College Football Is Back, and the Scandals Seem to Be Hidden

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UNC takes on Clemson at Kenan Memorial Stadium, Chapel Hill, N.C., September 28, 2019. (Nell Redmond/USA Today Sports/Reuters)

Scandals involving star players who barely, if at all, fit the description “student-athlete” have often roiled the big sports schools. A decade ago, UNC opened its season under a cloud, as whistleblowers and reporters had dug out the story that many football and basketball players over decades had benefited from fake courses and “help” that amounted to cheating to keep them eligible. As this year’s football season opens, there don’t seem to be any scandals making headlines, but does that mean that everything is fine?



A new book by journalist (and UNC grad) Andy Thomason titled Discredited recounts the university’s scandal and its aftermath. In today’s Martin Center article, I discuss the book and consider whether the “student-athlete” model is defensible.

Thomason ably takes readers through the ugly details of the UNC scandal, which was all the more shocking because UNC had long created the illusion that it was above reproach with its sports programs. Its “Carolina Way” was supposedly pure. All the athletes really belonged in college and they got real college educations. But that wasn’t even close to the truth.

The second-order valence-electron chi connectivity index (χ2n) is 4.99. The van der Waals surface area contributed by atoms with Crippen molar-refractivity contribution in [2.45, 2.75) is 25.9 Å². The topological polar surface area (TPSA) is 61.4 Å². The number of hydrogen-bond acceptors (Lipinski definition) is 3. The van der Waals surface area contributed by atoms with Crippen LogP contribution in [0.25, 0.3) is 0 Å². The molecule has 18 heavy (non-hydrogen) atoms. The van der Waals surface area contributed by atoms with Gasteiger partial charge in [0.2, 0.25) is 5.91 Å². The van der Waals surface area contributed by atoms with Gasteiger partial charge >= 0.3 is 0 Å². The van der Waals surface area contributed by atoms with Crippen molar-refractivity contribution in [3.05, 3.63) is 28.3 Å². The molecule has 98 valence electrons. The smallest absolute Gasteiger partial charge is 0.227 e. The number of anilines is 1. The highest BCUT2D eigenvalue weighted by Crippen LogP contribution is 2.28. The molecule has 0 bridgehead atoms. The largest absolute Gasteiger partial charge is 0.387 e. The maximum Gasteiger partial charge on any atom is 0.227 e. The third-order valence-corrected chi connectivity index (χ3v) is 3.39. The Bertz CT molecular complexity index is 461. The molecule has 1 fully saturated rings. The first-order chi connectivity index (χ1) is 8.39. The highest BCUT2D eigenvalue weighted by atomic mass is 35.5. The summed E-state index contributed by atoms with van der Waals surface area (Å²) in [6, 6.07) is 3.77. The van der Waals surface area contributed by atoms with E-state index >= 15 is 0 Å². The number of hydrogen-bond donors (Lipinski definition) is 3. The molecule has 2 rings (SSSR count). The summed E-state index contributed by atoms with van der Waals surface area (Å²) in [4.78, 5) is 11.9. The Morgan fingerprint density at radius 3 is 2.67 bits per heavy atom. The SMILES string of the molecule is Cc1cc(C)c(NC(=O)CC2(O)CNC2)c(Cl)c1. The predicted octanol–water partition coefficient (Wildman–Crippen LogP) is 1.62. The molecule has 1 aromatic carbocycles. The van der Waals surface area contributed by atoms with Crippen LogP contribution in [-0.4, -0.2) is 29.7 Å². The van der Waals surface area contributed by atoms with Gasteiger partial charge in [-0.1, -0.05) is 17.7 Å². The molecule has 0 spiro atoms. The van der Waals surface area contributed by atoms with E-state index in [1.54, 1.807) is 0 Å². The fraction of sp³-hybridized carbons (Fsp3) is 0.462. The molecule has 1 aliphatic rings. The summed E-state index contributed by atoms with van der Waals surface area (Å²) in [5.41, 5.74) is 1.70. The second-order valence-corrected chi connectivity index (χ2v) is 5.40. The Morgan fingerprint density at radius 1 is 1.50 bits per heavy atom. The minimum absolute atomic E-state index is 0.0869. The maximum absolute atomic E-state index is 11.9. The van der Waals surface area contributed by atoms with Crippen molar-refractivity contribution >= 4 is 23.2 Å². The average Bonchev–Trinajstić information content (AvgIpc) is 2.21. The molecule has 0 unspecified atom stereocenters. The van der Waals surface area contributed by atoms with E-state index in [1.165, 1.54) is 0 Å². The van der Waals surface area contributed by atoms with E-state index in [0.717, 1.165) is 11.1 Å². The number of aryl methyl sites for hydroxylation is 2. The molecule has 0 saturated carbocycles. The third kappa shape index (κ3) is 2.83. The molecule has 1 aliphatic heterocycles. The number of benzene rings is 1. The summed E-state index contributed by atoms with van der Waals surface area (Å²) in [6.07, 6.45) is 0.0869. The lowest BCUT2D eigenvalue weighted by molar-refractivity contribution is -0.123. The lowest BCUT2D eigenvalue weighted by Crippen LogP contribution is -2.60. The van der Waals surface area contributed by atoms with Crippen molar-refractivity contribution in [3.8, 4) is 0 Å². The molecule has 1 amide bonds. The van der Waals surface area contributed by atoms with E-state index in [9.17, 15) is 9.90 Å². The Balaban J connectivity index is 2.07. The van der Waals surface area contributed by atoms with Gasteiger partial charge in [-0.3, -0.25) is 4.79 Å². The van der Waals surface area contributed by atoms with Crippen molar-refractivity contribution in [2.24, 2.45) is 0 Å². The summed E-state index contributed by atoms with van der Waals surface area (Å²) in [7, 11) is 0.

When the story broke, UNC first went defensive, pledging to get to the bottom of things. Some people, including the football coach, were fired. The chancellor resigned. A series of investigations showed deep corruption. The university feared severe punishment from the NCAA and repercussions from its accrediting agency. But when it received a slap on the wrist from the NCAA and nothing at all from Southern states, it went on the offensive against the whistleblower.


UNC promised to be good. No more admitting of players whose academic level was at a middle-school level; no more cheating to get them through their classes. So things are good. The university gets top-flight teams and the players get their college degrees, thus enabling them to go on to a successful life.

But there’s still trouble. Many of the players are still very weak academically and get degrees that won’t do much for them in the job market. Underemployment among college grads generally is high and is probably much higher for sports players who didn’t make it into pro ranks. College education is oversold as a means of “making it” in life, and that’s particularly true for academically poor students who are so busy with their sports that they couldn’t devote much time to coursework even if they wanted to. It’s a scandal whether or not there is some headline “scandal.”


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